Professor Hanna is leading a major program to provide a world-class 25,000m environment in a new dedicated neuroscience building. The Institute has a major focus on discovering neuroscience and translating this into patient experimental trials for major neurological diseases including Dementia, neurodegenerative diseases, epilepsy, stroke, multiple sclerosis, and neuromuscular diseases. There is a current major focus on developing better diagnostics and therapies for dementia with a recent award from the Wolfson Foundation of 20m pounds to develop a neurodegenerative disease experimental trials center at Queen Square.

Professor Hanna is also Director of the MRC Centre for translational research in neuromuscular disease which was established in 2008 and renewed in 2013 with total funding now exceeding 10m pound for translational research into neuromuscular diseases. He has published over 200 peer-reviewed original research papers including New England Journal of Medicine, JAMA and Lancet. Professor Hanna has held other major leadership roles; eg from 2007-2012 he was Director of the Queen Square Division of UCLH NHS Trust leading a team overseeing 1000 clinical staff, treating over 140,000 patients per annum with an annual clinical budget of 150m pound. Professor Hanna has a major research interest in muscle channelopathies and leads the UK NHS national diagnostic and advisory service for patients.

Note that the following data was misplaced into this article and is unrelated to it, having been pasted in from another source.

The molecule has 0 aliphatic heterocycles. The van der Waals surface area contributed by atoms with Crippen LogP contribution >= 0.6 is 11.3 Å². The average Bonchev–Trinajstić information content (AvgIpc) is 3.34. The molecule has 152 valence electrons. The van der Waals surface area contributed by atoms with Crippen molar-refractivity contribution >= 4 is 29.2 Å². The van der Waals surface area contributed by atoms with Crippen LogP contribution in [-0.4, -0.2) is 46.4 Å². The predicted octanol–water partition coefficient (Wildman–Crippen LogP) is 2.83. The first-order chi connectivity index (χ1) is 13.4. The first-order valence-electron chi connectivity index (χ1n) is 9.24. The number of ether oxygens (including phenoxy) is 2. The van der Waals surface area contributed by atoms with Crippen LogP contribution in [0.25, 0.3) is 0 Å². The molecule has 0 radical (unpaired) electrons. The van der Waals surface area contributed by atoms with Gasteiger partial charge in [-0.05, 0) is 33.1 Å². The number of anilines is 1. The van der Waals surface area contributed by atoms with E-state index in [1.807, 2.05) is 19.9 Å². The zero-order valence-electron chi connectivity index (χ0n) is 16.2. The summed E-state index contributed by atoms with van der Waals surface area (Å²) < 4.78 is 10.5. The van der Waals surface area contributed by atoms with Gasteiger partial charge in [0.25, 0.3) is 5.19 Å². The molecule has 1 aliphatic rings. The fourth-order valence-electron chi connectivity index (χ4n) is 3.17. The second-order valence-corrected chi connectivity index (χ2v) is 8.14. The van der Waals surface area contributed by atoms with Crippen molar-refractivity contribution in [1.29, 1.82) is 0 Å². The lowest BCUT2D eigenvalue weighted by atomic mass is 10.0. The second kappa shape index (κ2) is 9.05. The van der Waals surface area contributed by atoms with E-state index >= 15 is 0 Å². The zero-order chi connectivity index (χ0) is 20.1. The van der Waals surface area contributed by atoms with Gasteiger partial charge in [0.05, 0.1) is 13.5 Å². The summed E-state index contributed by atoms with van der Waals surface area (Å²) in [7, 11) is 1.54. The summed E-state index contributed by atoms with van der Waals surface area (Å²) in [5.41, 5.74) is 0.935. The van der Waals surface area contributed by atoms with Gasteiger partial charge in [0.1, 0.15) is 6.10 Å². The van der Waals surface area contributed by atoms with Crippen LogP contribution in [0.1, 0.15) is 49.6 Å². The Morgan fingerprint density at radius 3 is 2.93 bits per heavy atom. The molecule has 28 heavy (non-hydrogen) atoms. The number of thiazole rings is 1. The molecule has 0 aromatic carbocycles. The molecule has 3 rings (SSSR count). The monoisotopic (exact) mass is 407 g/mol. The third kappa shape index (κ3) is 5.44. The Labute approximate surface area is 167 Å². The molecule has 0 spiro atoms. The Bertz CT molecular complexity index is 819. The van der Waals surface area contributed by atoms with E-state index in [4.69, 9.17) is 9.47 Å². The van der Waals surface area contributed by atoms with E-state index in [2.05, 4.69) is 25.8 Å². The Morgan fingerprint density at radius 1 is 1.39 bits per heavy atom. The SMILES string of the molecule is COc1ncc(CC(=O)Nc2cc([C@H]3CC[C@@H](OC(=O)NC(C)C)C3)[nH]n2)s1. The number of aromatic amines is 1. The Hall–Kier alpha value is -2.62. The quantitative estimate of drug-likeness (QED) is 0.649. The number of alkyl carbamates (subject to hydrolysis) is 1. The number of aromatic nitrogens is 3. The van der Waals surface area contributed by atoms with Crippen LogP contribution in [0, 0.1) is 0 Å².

Nivedita Jerath M.D., M.S.

Nivedita Jerath, MD, MS, is a board-certified neurologist with outstanding credentials and a special interest in helping patients with hereditary motor and sensory neuropathies.

Growing up in Augusta, Georgia, she was a nationally ranked tennis player who decided to follow in her mother’s footsteps and become a neurologist. A proud graduate of Harvard University where she was an award-winning student and athlete, she earned her medical degree at the Mayo Clinic College of Medicine and returned to Harvard for her neurology residency. She next followed her husband to Iowa City, where she completed consecutive fellowships in neurophysiology and neuromuscular diseases and earned a master’s degree in translational biomedicine at the University of Iowa.

Before moving to Central Florida to serve as a neuromuscular division director, Dr. Jerath served as Director of the Charcot Marie Tooth Association Center of Excellence and as a clinical assistant professor at the University of Florida.

Louis Ptacek M.D.

“A major focus of my research is heritable disorders of the nervous system, particularly disorders of membrane excitability.”

Dr. Ptacek is a Howard Hughes Medical Institute Investigator and Distinguished Professor of Neurology at the University of California, San Francisco (UCSF), and a member of the faculty of the UCSF Neuroscience, Biomedical Science, and Tetrad Graduate Programs.